Former Morgan State Standout Has His NFL Dreams Renewed

Former Morgan State standout linebacker Rico Kennedy said
he plans to make the most of the opportunity. He said his
wife, Destinee, and daughters Ayanna and Ava (“The Boss”),
provide all the motivation necessary to succeed. Photo:
Morgan State Athletics.

By Stacy M. Brown, NNPA Senior National Correspondent

When the NFL canceled a national combine in 2020 for athletes from historically black colleges and universities, former Morgan State standout linebacker Rico Kennedy figured he’d never get another shot.

One year later, with the NFL Draft taking place, Eastbay teamed up with the HBCU Combine to help Kennedy and other prospects who may otherwise have never gotten an opportunity to realize their pro football dreams.

“I feel great. Blessed that I got a second opportunity in being able to go to Morgan State and now the third opportunity because of Eastbay,” Kennedy exclaimed as he prepared for the combine at the University of Alabama-Birmingham.

The combines took place on April 30, and May 1 as the NFL Draft took place.

The NFL canceled last year’s combines because of the pandemic.

“Things have come full circle, and the best word that I can use is blessed,” Kennedy continued.

Eastbay, which supplies athletic footwear, apparel, and sports equipment, surprised Kennedy, Jalen Steward (the University of Arkansas at Pine Bluff), Deondre Francois (Florida State University), and Elijah Bell (North Carolina A&T) by producing a promotional video of the HBCU players.

The company filmed their reactions and made donations to their respective schools.

Kennedy, who attended a Ray Lewis-run camp as a high school star in 2013, earned a degree in construction management. He married his sweetheart Destinee, and the couple is expecting their third child in September.

“I was still training and working out to make sure that I was ready for that call,” Kennedy stated. “Once the HBCU Combine came around, I started to get butterflies.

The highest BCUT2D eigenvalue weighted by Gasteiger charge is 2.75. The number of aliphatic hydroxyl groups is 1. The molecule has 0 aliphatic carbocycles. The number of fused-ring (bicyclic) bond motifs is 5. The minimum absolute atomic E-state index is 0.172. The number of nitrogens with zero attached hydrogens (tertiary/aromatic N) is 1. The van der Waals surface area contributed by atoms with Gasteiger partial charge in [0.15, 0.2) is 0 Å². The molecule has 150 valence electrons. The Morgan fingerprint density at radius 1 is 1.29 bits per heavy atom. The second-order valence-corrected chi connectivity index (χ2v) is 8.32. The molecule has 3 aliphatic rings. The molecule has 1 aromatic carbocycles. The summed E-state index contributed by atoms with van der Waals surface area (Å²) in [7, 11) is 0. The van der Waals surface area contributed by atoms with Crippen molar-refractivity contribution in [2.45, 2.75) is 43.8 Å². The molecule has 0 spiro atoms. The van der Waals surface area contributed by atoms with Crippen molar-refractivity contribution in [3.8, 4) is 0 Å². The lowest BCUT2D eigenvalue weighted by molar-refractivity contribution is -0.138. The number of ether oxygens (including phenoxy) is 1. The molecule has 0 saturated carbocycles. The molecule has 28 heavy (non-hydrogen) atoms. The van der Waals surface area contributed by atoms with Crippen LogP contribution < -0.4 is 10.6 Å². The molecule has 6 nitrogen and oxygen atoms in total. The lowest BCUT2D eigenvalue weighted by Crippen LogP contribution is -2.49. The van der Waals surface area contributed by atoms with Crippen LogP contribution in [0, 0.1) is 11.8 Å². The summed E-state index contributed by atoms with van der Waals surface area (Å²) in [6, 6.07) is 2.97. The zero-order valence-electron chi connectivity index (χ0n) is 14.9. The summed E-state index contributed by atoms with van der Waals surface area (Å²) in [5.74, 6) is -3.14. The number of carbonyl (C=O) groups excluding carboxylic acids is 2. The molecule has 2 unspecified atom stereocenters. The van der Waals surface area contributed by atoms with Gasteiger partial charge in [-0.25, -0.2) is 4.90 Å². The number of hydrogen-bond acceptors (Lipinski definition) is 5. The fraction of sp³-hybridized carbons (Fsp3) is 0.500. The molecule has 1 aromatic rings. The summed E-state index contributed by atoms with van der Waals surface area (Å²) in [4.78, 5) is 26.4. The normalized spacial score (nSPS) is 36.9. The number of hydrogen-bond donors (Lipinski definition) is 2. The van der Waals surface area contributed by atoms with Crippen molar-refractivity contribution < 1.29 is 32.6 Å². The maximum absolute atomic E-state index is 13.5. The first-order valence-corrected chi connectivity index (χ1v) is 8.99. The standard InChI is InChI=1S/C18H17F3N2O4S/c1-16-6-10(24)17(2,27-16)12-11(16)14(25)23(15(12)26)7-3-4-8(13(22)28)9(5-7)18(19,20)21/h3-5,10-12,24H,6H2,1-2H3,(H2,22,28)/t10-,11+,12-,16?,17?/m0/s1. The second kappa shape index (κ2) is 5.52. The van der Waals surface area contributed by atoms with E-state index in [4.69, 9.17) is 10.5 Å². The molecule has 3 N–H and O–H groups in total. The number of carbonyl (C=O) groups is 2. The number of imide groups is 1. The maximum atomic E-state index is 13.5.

“When I got the call, I thought people had forgotten about me and that I was done. I was moving along with my life, but I credit my wife and my family because they implored me never to give up. “This is an opportunity of a lifetime, and it can change your life.”

According to the sports website “The Undefeated,” the idea of reviving the combine came from Charles “Yogi” Jones, Bethune-Cookman’s assistant head coach and Payne’s cousin, as well as his former client when Payne was a player agent, and Jones was still playing.

“Jones had seen up close how the pandemic had derailed the hopes of HBCU players,” the website reported.

“Just one HBCU player, Tennessee State tackle Lachavious Simmons, was drafted in 2020 (in the seventh round by the Chicago Bears), and only a handful of others managed to make an NFL roster or practice squad during the season.”

The Undefeated noted three of the four NCAA HBCU conferences (the Mid-Eastern Athletic Conference, Central Intercollegiate Athletic Association, and the Southern Intercollegiate Athletic Conference) canceled football.

“The fourth, the Southwestern Athletic Conference, had its defending champion Alcorn State opt-out after Bethune-Cookman was one of the first programs anywhere in the country to abandon the season,” the website editors wrote.

Just two of the 323 players invited to participate in this year’s version of the main combine are from HBCUs: cornerback Bryan Mills of North Carolina Central (who chose to opt-out even before the school canceled the season) and guard David Moore of Grambling. Last year, there was just one out of 337 at the full, pre-pandemic combine in Indianapolis.

“Jones told Payne that he didn’t want two entire classes of HBCU players to get erased in this way,” reported the website.

“Payne didn’t hesitate, in the spirit of a similarly bold move with an HBCU athlete from his days as a baseball executive: drafting Rickie Weeks out of Southern second overall in the 2003 amateur draft. Weeks became an All-Star and played in the majors for 14 years.”

Kennedy said he plans to make the most of the opportunity. He said his wife, Destinee, and daughters Ayanna and Ava (“The Boss”), provide all the motivation necessary to succeed.

“I’m a husband, a father, and brother, a son, first. But being able to go out there and get an opportunity to shine with all my HBCU brothers and to tell my story is amazing,” Kennedy exclaimed. “Who knows,” he remarked when asked what it might feel like if the hometown Baltimore Ravens drafted him.

“That would be great because I love Baltimore, I love the community. I just want an opportunity, and any team that takes a chance on me will get all of me, a versatile player on and off the field. I’m eager to learn, I’m optimistic, and wherever I land, I’m ready to make an impact.”